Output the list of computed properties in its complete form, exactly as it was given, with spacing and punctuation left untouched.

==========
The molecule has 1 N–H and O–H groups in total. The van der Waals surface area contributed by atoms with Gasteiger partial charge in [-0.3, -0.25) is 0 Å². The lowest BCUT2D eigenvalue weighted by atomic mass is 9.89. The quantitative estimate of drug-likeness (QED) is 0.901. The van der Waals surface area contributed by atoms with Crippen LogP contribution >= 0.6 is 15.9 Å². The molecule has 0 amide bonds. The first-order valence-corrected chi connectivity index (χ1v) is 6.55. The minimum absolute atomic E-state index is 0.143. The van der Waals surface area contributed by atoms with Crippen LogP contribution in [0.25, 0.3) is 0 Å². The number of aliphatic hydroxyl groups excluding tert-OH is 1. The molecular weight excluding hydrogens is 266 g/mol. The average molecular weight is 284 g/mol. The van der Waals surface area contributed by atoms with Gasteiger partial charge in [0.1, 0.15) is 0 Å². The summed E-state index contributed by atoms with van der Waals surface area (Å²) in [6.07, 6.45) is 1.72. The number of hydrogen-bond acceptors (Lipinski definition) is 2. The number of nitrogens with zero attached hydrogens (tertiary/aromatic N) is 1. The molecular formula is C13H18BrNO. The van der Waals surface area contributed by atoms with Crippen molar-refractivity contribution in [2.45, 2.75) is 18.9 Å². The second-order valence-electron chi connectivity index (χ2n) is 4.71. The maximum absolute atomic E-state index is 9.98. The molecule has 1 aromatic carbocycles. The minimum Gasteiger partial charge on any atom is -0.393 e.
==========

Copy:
The molecule has 1 N–H and O–H groups in total. The van der Waals surface area contributed by atoms with Gasteiger partial charge in [-0.3, -0.25) is 0 Å². The lowest BCUT2D eigenvalue weighted by atomic mass is 9.89. The quantitative estimate of drug-likeness (QED) is 0.901. The van der Waals surface area contributed by atoms with Crippen LogP contribution >= 0.6 is 15.9 Å². The molecule has 0 amide bonds. The first-order valence-corrected chi connectivity index (χ1v) is 6.55. The minimum absolute atomic E-state index is 0.143. The van der Waals surface area contributed by atoms with Crippen LogP contribution in [0.25, 0.3) is 0 Å². The number of aliphatic hydroxyl groups excluding tert-OH is 1. The molecular weight excluding hydrogens is 266 g/mol. The average molecular weight is 284 g/mol. The van der Waals surface area contributed by atoms with Gasteiger partial charge in [0.1, 0.15) is 0 Å². The summed E-state index contributed by atoms with van der Waals surface area (Å²) in [6.07, 6.45) is 1.72. The number of hydrogen-bond acceptors (Lipinski definition) is 2. The number of nitrogens with zero attached hydrogens (tertiary/aromatic N) is 1. The molecular formula is C13H18BrNO. The van der Waals surface area contributed by atoms with Crippen molar-refractivity contribution in [2.45, 2.75) is 18.9 Å². The second-order valence-electron chi connectivity index (χ2n) is 4.71. The maximum absolute atomic E-state index is 9.98. The molecule has 1 aromatic carbocycles. The minimum Gasteiger partial charge on any atom is -0.393 e.